Ford shares fall after guidelines reinstated following UAW strike


  • Ford shares fell after the automaker reinstated its 2023 guidance, which it previously withdrew during the United Auto Workers (UAW) strike.
  • L& #39;company reached an agreement with the union that included significant wage increases, which Ford estimates will increase costs by $8.8 billion over the life of the contract.
  • The automaker Automotive said it will “endeavour to offset” the costs. employment contract costs through “higher productivity and reduced expenses”.

Shares of Ford (F) fell more than 1% in early trading Thursday after the company reinstated its 2023 guidance.

The company previously withdrew its full-year 2023 guidance in its third-quarter earnings report , citing uncertainty surrounding the impact of the United Auto Workers (UAW) union strike against Detroit's Big Three automakers, Ford and General Motors (GM). , and Stellantis (STLA).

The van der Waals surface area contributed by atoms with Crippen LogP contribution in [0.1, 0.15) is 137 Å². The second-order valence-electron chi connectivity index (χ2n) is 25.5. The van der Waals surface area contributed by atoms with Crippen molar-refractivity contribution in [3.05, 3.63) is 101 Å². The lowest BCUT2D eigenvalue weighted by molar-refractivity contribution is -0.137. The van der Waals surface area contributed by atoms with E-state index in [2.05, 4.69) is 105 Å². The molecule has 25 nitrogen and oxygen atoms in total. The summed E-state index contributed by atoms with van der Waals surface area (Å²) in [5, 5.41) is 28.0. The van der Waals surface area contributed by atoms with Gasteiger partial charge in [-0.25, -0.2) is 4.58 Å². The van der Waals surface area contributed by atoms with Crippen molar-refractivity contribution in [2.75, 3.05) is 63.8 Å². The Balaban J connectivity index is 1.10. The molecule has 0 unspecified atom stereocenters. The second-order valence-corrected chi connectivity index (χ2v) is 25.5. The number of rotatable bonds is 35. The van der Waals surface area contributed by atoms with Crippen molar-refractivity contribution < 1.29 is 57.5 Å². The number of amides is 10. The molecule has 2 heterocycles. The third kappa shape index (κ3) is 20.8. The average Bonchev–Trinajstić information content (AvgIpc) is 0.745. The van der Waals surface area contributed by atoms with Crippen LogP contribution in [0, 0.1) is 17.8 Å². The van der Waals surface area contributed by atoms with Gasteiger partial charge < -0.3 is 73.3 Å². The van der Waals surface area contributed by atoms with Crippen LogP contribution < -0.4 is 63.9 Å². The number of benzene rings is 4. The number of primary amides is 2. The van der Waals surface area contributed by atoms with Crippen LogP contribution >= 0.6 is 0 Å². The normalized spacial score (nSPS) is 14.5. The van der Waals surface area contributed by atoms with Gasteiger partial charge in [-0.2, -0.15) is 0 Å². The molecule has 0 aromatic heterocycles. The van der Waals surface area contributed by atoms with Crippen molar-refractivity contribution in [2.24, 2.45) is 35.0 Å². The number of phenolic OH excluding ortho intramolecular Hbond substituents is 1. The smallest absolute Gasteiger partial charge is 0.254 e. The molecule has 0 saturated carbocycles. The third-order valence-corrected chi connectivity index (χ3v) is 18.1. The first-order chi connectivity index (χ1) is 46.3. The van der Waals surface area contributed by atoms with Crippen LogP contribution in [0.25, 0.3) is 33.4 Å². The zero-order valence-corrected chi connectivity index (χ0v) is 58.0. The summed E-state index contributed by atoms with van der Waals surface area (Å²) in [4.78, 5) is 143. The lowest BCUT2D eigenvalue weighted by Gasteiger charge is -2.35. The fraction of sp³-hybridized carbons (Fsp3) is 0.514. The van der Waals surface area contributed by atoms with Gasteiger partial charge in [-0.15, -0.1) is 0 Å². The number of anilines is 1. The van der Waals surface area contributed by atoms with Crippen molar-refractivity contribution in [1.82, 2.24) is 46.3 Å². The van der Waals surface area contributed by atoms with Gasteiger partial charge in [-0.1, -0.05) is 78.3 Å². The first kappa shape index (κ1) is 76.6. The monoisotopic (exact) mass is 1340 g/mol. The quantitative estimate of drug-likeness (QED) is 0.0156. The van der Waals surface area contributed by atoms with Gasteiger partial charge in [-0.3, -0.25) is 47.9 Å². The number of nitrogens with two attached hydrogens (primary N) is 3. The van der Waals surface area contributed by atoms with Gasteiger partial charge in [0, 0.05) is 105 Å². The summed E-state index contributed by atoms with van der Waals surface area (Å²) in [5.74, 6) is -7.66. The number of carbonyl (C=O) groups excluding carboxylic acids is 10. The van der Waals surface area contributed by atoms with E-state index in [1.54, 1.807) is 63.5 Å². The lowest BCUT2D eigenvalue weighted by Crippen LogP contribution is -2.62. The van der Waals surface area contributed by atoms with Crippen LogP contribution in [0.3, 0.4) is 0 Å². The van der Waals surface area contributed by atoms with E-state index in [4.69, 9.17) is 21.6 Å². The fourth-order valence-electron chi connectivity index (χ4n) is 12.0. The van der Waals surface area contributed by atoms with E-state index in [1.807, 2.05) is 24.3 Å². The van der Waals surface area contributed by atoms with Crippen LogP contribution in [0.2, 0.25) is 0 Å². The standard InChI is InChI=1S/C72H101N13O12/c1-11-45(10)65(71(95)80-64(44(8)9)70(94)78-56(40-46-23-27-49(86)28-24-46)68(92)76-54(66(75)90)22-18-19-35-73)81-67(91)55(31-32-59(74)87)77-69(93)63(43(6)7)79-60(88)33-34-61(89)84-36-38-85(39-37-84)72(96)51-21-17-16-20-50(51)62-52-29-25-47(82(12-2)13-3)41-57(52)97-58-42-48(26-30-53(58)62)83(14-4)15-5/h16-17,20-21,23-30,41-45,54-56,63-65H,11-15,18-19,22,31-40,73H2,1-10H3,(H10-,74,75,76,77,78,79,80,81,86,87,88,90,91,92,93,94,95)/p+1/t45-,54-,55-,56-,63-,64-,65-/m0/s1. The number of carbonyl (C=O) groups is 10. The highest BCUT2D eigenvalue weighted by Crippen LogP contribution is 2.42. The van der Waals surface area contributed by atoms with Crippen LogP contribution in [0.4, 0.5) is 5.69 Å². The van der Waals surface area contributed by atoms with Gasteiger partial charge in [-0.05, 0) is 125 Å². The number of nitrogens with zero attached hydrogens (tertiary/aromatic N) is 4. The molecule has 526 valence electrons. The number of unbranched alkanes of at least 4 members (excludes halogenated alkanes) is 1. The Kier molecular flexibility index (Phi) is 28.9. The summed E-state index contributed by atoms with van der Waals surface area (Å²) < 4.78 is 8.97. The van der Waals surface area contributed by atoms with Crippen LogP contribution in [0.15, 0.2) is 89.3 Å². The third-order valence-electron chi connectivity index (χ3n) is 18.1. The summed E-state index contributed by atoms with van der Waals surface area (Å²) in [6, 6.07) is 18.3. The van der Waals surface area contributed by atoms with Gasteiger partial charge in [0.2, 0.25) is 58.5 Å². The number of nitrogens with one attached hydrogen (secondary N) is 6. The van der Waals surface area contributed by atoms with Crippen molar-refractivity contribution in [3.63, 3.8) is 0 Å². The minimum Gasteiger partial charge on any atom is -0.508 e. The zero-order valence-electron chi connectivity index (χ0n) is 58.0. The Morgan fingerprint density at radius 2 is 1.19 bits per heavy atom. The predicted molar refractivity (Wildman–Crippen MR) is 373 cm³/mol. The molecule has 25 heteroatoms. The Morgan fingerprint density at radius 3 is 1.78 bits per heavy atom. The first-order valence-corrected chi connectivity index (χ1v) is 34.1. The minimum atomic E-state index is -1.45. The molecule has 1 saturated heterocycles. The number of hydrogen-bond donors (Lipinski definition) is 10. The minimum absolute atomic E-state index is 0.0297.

Chief Financial Officer (CFO) John Lawler said Ford now expects full-year 2023 adjusted earnings before interest and tax (EBIT) to be between 10 and 10, $5 billion, which represents $1.7 billion in strike losses. In its second-quarter earnings report, before the UAW strike began, Ford had forecast adjusted EBIT of $11 billion to $12 billion.

The agreement Ford with the UAW also planned substantial wage increases that would increase its costs. The automaker said the expected cost of the UAW deal, which ends in 2028, is $8.8 billion.

Lawler said the cost effect “will be about $900 per vehicle by 2028, “which Ford will seek to offset through higher productivity and lower expenses.”

GM reinstated its guidance for 2023 and earlier Wednesday and announced a $10 billion stock buyback as well as a 33% dividend increase.

With that of Thursday falling, Ford shares have fallen more than 10% since the start of the year.


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